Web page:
This is probably not the moment to disparage a leading professional sportsman for lamenting, bitterly, the time he is required to be away from his lawfully wedded, wife but you do have to wonder about Kevin Pietersen.
Even in the age of new man and all that he entails, Pietersen's declaration that he will be counting the days before he is joined in Australia by Jessica and their son Dylan is perhaps not an ideal Ashes battle cry.
Nor is it indicative of a hard-nosed pro who knows that in the next few months his entire reputation, for good or bad, could be recast quite profoundly.
Pietersen (right), along with the rest of the touring party, has been told that wives and families cannot join them for six weeks – or, put another way, until the five Test-match series has moved beyond Brisbane and Adelaide and certain battle lines have been established.
Four years ago, when England's cricket team surrendered so abjectly, their domestic caravan was in close attendance, and plainly captain Andrew Strauss and the new, and highly successful, coach Andy Flower have agreed that the priority – for at least a little while in lives that are so notably better rewarded than, for example, those in which time away from loved ones also involves the risk of a sniper's bullet or a roadside bomb – is not so much happy families but single-minded professional application.
Pietersen, the richly talented but currently form-troubled batsman, is more in need of tunnelled application than any of his team-mates at this point in his career.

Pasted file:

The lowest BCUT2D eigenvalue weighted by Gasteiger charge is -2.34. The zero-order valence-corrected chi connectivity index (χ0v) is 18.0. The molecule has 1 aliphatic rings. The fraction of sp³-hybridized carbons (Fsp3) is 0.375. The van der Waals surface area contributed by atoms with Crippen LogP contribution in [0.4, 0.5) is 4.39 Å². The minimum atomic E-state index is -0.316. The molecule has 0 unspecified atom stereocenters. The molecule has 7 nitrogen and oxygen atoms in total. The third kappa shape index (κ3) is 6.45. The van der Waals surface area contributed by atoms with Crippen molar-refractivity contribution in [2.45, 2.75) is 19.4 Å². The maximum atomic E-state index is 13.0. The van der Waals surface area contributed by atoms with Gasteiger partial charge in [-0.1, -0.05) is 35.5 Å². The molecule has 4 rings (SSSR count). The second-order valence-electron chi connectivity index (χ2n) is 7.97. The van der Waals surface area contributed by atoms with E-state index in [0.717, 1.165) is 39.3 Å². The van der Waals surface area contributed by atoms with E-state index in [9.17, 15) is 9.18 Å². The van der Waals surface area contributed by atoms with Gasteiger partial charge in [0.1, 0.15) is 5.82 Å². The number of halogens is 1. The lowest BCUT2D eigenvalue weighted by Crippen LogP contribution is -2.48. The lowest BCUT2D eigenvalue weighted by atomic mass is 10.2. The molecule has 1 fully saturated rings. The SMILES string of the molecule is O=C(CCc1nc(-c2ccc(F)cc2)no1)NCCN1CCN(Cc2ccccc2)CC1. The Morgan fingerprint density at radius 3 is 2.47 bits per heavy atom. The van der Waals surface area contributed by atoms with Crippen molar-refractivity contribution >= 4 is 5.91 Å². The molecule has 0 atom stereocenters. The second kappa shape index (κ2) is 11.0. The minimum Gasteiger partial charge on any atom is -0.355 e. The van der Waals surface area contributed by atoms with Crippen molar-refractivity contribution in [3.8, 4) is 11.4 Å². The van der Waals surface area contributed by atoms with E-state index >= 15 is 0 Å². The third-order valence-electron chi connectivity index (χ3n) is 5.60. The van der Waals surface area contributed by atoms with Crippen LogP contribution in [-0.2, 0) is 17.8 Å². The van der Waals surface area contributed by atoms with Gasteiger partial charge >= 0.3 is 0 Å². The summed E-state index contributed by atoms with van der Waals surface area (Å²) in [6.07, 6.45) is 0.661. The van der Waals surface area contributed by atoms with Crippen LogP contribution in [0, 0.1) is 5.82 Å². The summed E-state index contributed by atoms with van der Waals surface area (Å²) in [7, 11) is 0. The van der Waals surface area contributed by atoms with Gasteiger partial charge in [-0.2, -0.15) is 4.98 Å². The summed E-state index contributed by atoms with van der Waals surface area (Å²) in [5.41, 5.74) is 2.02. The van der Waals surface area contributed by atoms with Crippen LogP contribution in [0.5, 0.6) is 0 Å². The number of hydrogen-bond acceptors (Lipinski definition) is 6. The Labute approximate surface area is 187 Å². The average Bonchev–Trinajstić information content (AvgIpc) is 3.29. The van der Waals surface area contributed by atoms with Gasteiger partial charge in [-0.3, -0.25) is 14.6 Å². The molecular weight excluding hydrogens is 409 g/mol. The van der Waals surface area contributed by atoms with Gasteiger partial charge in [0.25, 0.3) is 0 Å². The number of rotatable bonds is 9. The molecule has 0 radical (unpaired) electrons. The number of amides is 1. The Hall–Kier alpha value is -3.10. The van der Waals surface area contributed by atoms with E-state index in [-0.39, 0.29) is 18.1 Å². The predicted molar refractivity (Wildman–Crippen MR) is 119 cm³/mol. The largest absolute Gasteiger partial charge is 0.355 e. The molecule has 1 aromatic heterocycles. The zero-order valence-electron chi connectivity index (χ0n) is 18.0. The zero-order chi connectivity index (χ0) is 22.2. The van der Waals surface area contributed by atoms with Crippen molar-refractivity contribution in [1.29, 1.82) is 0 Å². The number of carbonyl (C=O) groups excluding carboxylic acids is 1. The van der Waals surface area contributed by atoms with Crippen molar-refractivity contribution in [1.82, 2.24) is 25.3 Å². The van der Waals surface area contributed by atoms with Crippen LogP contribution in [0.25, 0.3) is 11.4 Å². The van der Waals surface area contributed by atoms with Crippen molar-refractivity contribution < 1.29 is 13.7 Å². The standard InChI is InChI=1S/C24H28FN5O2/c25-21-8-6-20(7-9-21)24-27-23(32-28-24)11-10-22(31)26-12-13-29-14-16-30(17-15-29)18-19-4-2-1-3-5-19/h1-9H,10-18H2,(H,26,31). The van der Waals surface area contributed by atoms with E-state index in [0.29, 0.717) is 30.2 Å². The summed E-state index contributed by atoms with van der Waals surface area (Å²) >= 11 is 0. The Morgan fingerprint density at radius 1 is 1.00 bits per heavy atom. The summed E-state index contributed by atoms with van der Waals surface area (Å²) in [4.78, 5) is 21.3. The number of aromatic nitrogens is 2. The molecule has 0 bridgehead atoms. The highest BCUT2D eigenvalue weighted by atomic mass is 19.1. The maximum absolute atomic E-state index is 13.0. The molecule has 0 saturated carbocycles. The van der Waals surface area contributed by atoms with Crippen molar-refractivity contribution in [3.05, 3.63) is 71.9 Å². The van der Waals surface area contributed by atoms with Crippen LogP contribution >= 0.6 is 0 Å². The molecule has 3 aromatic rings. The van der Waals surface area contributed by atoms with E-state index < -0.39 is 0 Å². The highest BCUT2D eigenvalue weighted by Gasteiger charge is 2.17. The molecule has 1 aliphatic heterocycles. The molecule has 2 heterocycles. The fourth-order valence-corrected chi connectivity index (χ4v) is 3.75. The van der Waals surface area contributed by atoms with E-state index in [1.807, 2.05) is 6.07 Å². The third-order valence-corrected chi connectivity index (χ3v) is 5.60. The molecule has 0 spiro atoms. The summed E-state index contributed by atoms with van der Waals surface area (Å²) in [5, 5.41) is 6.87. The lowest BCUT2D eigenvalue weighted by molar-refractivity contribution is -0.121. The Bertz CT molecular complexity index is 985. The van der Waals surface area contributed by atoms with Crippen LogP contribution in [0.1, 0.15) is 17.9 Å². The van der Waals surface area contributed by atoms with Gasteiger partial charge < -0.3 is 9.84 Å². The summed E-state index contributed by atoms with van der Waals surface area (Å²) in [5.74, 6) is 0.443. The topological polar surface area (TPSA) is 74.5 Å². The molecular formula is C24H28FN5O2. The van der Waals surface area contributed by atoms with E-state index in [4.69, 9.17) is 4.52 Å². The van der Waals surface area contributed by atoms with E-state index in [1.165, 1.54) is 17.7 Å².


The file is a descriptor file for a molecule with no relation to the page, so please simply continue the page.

On his last visit to Australia he was a giant, amassing 490 runs at an average of 54.44 and with a beautifully imperious top score of 158, but all that seemed to belong to another age when he was dismissed, quite grotesquely, in his last Test appearance against the Pakistanis. Pietersen has taken some steps to restore himself as a front-rank world-class batsmen, including a stint in his native South Africa. Yet we are told he has failed almost completely to conceal his rage over the decision to delay the arrival of the cricket WAGs. "I didn't react well when I heard the news," he said. "They're due to arrive on December 10 or 11. Will I be counting down the days? Definitely; in the last couple of days Dylan has just started to sit up. These are the kind of things you miss, like when he starts crawling."
These are sentiments no doubt easily understood by any family man who knows the need to pack his bags from time to time in order to earn his living. Yet what is the angry demeanour of Pietersen really saying?
The suspicion it is that he wants his glory on entirely his own terms. He wants his domestic idyll transferred to the field of action. He wants to be a new man and a old-time classic hero. Sometimes such ambitions are impossible to dovetail.
Certainly, it seems here self-evident that Strauss and Flower are right to draw on some of the lessons of the past. It is maybe ironic that Pietersen happened to be conspicuously set apart, by his own performances, from the criticism that followed the last wretched tour of Australia. But then, presumably, even Pietersen might see it as folly to grant him special privileges – despite the fact that during the 2009 West Indian tour he had a request for home leave turned down.
One thing at least is certain. When he arrives at the Brisbane wicket he will be asked about the missus – and with something less than total sincerity.